I’m Not Looking
March 23, 2012
Department stores still have the ability to capture a collective shopping imagination… The customer should be offered ideas — what some retailers call their “story”… In the mass market the design will have to accommodate displays that construct ideas… perhaps on mannequins.
— Rodney Fitch & Lance Knobel in Retail Design, 1990
Even within the contiguous volume of a single suburban mall, from the cardinally-oriented anchors (Penney’s, Dillard’s/Macy’s, Nordstrom, Saks, Neiman) to the ubiquitous national chains (Forever 21, Banana) to local one-of-a-kinds, you are likely to encounter a wide variety of aspirational figurative plaster models. These represent a tiny portion of actual humanity, but the iterations are impressive. Probably there’s valuable research on figurative sculpture and the myriad domains of art, representation, race, class, body aesthetics, as relates to shopping enthusiasm/emotional connection/ability to see oneself in clothes, late capitalism, etc.
Somewhat closer to what I’m interested in here are the tropes of zombie cinema: mall as privileged space, recognition in the act of seeing, decaying flesh, lurching and aggressive motion, head possession toggle. But even these resonate as little more than a curious set of coincidences.
The retail space-consumer experience dynamic keeps a lot of people employed. Precise care is taken in crafting all aspects of embodied shopping (lighting, flow, music, color, etc.), presumably to engender feelings of safety, ease, comfort, and especially, projection. Mannequins would seem to epitomize the Mulveyite quality of “to-be-looked-at-ness.”
But there’s another dynamic that inconveniently accompanies traditional representations of beauty, particularly the located epicenter of depth and desire, those windows into the soul. But as Bresson’s observation about the ejaculatory power of the eye teaches us, the window works both ways.
You can start to imagine mannequined retail air as patrolled by those pesky laser fields, invisible point light beams criss-crossing and segmenting your retail experience-space. The sensation ought to be considered: finding someplace along that line that projects out from every mannequin with a face, getting your eyes just right, and then switching in your head from observer to observed, from one who looks to objectified transgressor. Really, next time you’re in a position to try this, do it. I think these images collectively hold up; but they are a hollow shell compared to the situated feeling that accompanied their capture.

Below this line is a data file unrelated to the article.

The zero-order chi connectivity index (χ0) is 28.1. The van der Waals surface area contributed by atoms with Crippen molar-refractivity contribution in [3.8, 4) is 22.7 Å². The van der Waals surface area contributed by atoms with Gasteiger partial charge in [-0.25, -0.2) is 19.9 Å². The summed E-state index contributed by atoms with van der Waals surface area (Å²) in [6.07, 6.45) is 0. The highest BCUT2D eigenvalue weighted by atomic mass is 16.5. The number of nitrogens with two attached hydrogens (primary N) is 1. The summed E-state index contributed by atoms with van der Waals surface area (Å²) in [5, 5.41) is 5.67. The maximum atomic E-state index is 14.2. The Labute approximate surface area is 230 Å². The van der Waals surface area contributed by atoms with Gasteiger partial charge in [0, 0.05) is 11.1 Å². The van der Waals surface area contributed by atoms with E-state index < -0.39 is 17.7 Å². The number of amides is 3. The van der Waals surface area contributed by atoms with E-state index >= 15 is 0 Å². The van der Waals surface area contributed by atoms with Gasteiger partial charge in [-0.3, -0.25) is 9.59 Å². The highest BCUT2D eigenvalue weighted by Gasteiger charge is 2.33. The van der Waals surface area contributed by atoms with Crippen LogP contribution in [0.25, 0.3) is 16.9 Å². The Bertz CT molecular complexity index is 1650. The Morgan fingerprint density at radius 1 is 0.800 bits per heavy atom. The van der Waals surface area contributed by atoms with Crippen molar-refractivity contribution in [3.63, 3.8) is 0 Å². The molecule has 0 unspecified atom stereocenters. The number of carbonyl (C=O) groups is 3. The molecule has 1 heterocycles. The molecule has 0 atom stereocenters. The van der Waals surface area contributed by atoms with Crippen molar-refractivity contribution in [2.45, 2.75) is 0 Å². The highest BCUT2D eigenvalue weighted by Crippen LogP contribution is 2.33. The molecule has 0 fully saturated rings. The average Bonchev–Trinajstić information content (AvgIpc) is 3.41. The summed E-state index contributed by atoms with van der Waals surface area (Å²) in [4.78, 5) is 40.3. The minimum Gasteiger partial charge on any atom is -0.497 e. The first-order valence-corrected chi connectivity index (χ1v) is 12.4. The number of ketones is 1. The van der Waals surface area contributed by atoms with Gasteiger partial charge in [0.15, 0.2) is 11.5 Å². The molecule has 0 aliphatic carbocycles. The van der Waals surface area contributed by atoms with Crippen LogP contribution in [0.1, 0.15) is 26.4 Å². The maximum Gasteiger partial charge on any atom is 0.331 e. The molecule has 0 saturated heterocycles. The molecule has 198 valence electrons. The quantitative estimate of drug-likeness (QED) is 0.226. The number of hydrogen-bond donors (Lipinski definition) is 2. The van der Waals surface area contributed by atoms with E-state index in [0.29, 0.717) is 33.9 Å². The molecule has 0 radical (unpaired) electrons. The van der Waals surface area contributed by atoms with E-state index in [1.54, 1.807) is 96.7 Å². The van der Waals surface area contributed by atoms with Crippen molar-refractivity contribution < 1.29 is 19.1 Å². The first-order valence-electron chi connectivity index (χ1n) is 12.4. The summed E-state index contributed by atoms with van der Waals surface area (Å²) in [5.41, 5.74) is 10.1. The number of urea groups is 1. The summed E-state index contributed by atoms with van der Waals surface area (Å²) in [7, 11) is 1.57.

[Note: silent movie; several seconds of initial black leader intentional]
Read more from artist-in-residence Mike Fleisch on HiLobrow.
HILOBROW’s Artist-in-residence archive.
What do you think?
Impressive. The variety of cultural objects this website describes and interprets is limitless. A true treasure trove for the postmodern bohemien.
Why has my comment been deleted? Very disappointed.
Sorry, I thought it was spam. We get a lot of spam comments that are complimentary yet vague. I’ve restored your comment.
The images are amazing…They remind me of a novel by Michel Tournier, The Golden Droplet, in which a boy serves as the cast for a shop mannequin, and is replicated in mannequin form across the shop windows of Paris. But that novel is more about self-objectification – whereas this almost seems like the other way around – object-subjectification!
Thank you, Louise… Object-subjectification: well said! Which in this case goes hand-in-hand with self-objectification, but of a different variety from the novel you mention… they’re kind of dependent on each other.
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